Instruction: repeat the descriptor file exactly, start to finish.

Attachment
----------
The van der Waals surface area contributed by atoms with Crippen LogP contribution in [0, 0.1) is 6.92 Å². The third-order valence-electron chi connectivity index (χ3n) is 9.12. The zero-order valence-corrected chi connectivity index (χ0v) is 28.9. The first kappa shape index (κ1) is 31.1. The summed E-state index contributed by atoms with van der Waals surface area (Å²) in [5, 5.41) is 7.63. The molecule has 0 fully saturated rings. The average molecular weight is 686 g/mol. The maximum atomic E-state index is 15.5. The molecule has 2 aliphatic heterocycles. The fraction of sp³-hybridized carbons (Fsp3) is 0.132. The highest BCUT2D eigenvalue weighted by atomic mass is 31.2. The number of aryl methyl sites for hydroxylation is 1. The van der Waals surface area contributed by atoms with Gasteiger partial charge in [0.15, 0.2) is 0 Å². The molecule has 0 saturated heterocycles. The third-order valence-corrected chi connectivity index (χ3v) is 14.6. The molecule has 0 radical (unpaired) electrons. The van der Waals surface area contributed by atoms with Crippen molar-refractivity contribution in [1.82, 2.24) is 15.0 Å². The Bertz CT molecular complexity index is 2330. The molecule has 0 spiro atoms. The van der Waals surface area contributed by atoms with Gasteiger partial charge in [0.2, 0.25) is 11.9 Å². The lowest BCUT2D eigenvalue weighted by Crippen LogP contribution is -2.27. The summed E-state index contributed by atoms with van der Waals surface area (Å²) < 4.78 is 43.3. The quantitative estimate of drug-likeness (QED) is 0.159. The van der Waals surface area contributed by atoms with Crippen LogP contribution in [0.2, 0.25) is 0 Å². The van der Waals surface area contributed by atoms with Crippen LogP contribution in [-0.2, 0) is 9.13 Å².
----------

The van der Waals surface area contributed by atoms with Crippen LogP contribution in [0, 0.1) is 6.92 Å². The third-order valence-electron chi connectivity index (χ3n) is 9.12. The zero-order valence-corrected chi connectivity index (χ0v) is 28.9. The first kappa shape index (κ1) is 31.1. The summed E-state index contributed by atoms with van der Waals surface area (Å²) in [5, 5.41) is 7.63. The molecule has 0 fully saturated rings. The average molecular weight is 686 g/mol. The maximum atomic E-state index is 15.5. The molecule has 2 aliphatic heterocycles. The fraction of sp³-hybridized carbons (Fsp3) is 0.132. The highest BCUT2D eigenvalue weighted by atomic mass is 31.2. The number of aryl methyl sites for hydroxylation is 1. The van der Waals surface area contributed by atoms with Gasteiger partial charge in [0.15, 0.2) is 0 Å². The molecule has 0 saturated heterocycles. The third-order valence-corrected chi connectivity index (χ3v) is 14.6. The molecule has 0 radical (unpaired) electrons. The van der Waals surface area contributed by atoms with Crippen molar-refractivity contribution in [1.82, 2.24) is 15.0 Å². The Bertz CT molecular complexity index is 2330. The molecule has 0 spiro atoms. The van der Waals surface area contributed by atoms with Gasteiger partial charge in [0.2, 0.25) is 11.9 Å². The lowest BCUT2D eigenvalue weighted by Crippen LogP contribution is -2.27. The summed E-state index contributed by atoms with van der Waals surface area (Å²) < 4.78 is 43.3. The quantitative estimate of drug-likeness (QED) is 0.159. The van der Waals surface area contributed by atoms with Crippen LogP contribution in [0.2, 0.25) is 0 Å². The van der Waals surface area contributed by atoms with Crippen LogP contribution in [-0.2, 0) is 9.13 Å².